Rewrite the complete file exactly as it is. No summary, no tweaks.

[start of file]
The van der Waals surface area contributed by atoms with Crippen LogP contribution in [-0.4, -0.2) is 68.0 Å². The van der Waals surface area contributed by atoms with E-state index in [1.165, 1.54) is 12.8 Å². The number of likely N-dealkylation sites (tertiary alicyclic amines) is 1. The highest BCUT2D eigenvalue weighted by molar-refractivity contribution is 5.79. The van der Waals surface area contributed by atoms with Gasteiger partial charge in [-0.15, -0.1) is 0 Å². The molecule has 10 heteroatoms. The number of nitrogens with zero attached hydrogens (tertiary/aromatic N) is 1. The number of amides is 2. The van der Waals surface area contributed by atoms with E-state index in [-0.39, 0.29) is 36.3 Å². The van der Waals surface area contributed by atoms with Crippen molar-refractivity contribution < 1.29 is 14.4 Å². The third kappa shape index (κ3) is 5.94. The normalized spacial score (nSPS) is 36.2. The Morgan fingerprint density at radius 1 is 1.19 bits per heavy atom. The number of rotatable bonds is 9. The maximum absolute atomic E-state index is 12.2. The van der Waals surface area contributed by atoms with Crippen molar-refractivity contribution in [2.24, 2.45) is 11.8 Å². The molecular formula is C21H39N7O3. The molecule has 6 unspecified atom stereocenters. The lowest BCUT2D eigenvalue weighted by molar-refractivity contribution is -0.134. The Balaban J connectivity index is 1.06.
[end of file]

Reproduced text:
The van der Waals surface area contributed by atoms with Crippen LogP contribution in [-0.4, -0.2) is 68.0 Å². The van der Waals surface area contributed by atoms with E-state index in [1.165, 1.54) is 12.8 Å². The number of likely N-dealkylation sites (tertiary alicyclic amines) is 1. The highest BCUT2D eigenvalue weighted by molar-refractivity contribution is 5.79. The van der Waals surface area contributed by atoms with Gasteiger partial charge in [-0.15, -0.1) is 0 Å². The molecule has 10 heteroatoms. The number of nitrogens with zero attached hydrogens (tertiary/aromatic N) is 1. The number of amides is 2. The van der Waals surface area contributed by atoms with E-state index in [-0.39, 0.29) is 36.3 Å². The van der Waals surface area contributed by atoms with Crippen molar-refractivity contribution < 1.29 is 14.4 Å². The third kappa shape index (κ3) is 5.94. The normalized spacial score (nSPS) is 36.2. The Morgan fingerprint density at radius 1 is 1.19 bits per heavy atom. The number of rotatable bonds is 9. The maximum absolute atomic E-state index is 12.2. The van der Waals surface area contributed by atoms with Crippen molar-refractivity contribution in [2.24, 2.45) is 11.8 Å². The molecular formula is C21H39N7O3. The molecule has 6 unspecified atom stereocenters. The lowest BCUT2D eigenvalue weighted by molar-refractivity contribution is -0.134. The Balaban J connectivity index is 1.06.